Off the back of the festive period, you'd be forgiven for thinking almonds only come covered in chocolate and disappear by the jarful, a familiar source of indulgent pleasure shadowed by lingering guilt.
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Laboratory studies have shown that kids will request and prefer brands they have seen recently advertised on TV. A new naturalistic study bridges the gap between lab studies and a real world setting, demonstrating that kids who were exposed to TV ads for high-sugar cereals aired during the programs they watched were more likely to subsequently eat the brands of cereals they had seen advertised.
Researchers publish the first data on the treatment of an age-related disease with drugs called senolytics. The results in patients with deadly idiopathic pulmonary fibrosis are encouraging and indicate the feasibility of larger clinical trials.
The ketogenic diet has proven successful in helping people lose weight and improve their overall health, including those with epilepsy. The low-carb diet transitions the body from burning sugar to burning fat and ketones for energy. New research suggests that increasing blood ketones by using ketogenic supplementation can reduce seizures without dietary restriction.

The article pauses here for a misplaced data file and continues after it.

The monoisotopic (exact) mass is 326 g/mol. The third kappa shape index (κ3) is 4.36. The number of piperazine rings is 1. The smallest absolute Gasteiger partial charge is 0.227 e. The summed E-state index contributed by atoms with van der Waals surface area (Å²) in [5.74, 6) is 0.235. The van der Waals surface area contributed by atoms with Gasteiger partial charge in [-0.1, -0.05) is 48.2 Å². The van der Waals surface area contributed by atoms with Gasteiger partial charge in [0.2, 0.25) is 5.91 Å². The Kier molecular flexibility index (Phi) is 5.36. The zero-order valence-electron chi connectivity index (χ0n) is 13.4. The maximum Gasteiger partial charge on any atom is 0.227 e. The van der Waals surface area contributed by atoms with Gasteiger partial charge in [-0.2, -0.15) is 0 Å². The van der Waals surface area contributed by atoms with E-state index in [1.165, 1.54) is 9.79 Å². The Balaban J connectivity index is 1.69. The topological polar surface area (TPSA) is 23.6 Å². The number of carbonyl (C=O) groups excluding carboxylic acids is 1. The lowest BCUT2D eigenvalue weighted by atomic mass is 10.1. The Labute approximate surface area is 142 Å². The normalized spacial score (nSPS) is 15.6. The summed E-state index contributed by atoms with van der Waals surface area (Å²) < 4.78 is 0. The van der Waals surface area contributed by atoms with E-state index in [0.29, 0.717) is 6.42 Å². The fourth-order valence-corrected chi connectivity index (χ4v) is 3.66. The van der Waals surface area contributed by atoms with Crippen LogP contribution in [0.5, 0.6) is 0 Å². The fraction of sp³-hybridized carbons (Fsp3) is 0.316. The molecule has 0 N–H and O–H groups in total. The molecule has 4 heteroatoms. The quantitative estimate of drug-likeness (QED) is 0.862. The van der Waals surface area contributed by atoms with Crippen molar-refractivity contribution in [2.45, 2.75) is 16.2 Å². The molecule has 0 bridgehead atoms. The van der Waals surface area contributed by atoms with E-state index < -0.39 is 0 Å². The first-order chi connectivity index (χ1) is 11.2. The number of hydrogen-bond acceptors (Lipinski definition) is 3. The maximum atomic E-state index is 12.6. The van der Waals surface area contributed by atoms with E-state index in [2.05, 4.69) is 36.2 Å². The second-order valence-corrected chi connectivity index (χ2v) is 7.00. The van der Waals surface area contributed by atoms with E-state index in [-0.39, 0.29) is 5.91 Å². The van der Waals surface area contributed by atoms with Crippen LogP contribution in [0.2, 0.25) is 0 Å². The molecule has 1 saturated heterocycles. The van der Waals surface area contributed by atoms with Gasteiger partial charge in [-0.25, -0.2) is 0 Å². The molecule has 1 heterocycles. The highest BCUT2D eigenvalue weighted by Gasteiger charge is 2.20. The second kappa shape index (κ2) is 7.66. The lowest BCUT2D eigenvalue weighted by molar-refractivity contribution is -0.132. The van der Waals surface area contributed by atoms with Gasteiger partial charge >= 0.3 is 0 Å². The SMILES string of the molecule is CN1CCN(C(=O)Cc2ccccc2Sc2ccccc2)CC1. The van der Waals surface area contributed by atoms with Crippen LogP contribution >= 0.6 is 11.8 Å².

More than 50 million people died in the Spanish flu pandemic of 1918-1919. Its 100th anniversary this flu season serves as a reminder to close flu vaccine supply gaps that may be costing lives now and could cost many more when the next "big one" strikes, researchers say. Researchers published their results in the journal PloS One
A new study has found that – despite its seemingly harsh conditions – the ISS is not causing bacteria to mutate into dangerous, antibiotic-resistant superbugs. The bacteria are instead simply responding, and perhaps evolving, to survive in a stressful environment.
Until now, it was unclear how this DNA packing affected development in early embryos. Researchers found that in mouse embryos – only eight days after fertilization – compacted regions along the genome increase at protein-coding genes.
Intranasal ketamine is noninferior to intranasal fentanyl at relieving pain in children with acute extremity injuries, a new study found. "We were happy to discover similar results to the two other prior pediatric trials and pleasantly surprised to see how similar the rates of rescue analgesia were to those studies," Dr. Theresa M. Frey of Cincinnati Children's Hospital Medical Center reported.